A recovery in oil prices was helping drive gains in Asia on Tuesday as the U.S. benchmark added $1.79, or nearly 9%, to $22.18 per barrel in electronic trading on the New York Mercantile Exchange. It climbed 61 cents on Monday to $20.39.
Brent crude, the standard for international pricing, picked up $1.58 to $28.78 per barrel. “The feeling on the floor is that energy is in a better spot, and while it’s not brilliant, the supply/demand equation is starting to shift in a more positive direction," Chris Weston of Pepperstone said in a report.
Oil prices had collapsed as demand plummeted amid business shutdowns and travel restrictions due to the pandemic. A price war between Russia and other oil producers further roiled the market. At one point, U.S. benchmark crude was priced so low that producers would have been paying customers to take the oil away.
The glut of oil threatened to exceed storage capacity. But the lifting of lockdowns and other restrictions to contain outbreaks of the new coronavirus that causes COVID-19, at least in some places, has raised hopes for at least some recovery in demand.
Weston noted that interest was shifting to July futures for U.S. crude. The current benchmark is for June delivery. “Brent crude is also having a better time of it and the $30-level is a clear target," he said.
In share trading, Hong Kong's Hang Seng added 1% to 23,839.21, while the S&P/ASX 200 in Australia climbed 1.6% to 5,407.10. India's Sensex bounced back from a plunge on Monday to gain 0.3% to 31,815.82. Singapore's benchmark jumped 0.7%, while Bangkok's fell 1.4%.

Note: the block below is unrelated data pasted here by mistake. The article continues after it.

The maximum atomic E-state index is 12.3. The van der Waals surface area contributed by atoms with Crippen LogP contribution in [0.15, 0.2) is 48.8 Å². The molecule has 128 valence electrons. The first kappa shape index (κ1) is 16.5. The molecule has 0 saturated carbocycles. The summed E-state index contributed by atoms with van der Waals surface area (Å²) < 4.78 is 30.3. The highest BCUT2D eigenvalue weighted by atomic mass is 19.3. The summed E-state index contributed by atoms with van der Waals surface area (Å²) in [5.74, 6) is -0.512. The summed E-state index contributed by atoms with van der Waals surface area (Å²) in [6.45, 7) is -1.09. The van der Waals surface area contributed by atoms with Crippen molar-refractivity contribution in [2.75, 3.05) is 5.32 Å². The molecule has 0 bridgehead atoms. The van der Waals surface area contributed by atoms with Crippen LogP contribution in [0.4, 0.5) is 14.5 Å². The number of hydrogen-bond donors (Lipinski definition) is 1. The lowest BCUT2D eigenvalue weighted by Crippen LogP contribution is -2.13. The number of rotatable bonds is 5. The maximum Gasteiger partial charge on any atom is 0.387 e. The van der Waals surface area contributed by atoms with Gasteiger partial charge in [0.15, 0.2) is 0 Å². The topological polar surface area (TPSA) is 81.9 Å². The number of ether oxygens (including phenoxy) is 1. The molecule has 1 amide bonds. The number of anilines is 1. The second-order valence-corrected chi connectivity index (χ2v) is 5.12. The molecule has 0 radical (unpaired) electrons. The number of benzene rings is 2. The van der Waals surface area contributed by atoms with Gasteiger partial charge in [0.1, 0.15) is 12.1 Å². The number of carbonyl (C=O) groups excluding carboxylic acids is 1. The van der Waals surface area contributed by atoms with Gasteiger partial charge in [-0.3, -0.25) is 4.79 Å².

“With Japan, China and South Korea away and no headlines of note, passively following Wall Street’s late rebound is the path of least resistance," Jeffrey Halley of Oanda said in a commentary. This is another busy week for markets, with a slew of corporate earnings reports due, including more than 150 companies in the S&P 500. On Friday, the government will also show how many jobs were lost during April.
Overnight, the S&P 500 ended 0.4% higher, at 2,842.74, after erasing an early loss of 1.2%. The Dow Jones Industrial average edged 0.1% higher to 23,749.76. The Nasdaq composite, which is loaded with technology stocks, rose 1.2% to 8,710.71.
Microsoft climbed 2.4%. Airline stocks sank after famed investor Warren Buffett's Berkshire Hathaway disclosed that it sold all its stakes in American Airlines Group, Delta Air Lines, Southwest Airlines and United Airlines. Buffett is one of the stock market’s most famous bargain hunters, and investors around the world parse every clue he gives about investing. Over the weekend, he said he’d made a mistake in how he valued airlines.
American Airlines fell 10.6% for the largest loss in the S&P 500. United, Delta and Southwest all lost 7.4% or more. Also potentially weighing on markets was Buffett saying that he’s hanging onto his cash and hasn’t made any big deals recently because he hasn’t seen any on attractive terms.
In other trading, the yield on the 10-year Treasury note rose to 0.67% from 0.64% on Monday. It‘s still well below the 1.90% it yielded at the start of the year. Yields tend to fall when investors are downgrading their expectations for the economy and inflation.
The dollar was at 106.72 Japanese yen, down from 106.75 yen on Monday. The euro weakened to $1.0904 from $1.0908.
AP Business Writers Stan Choe and Damian J. Troise contributed.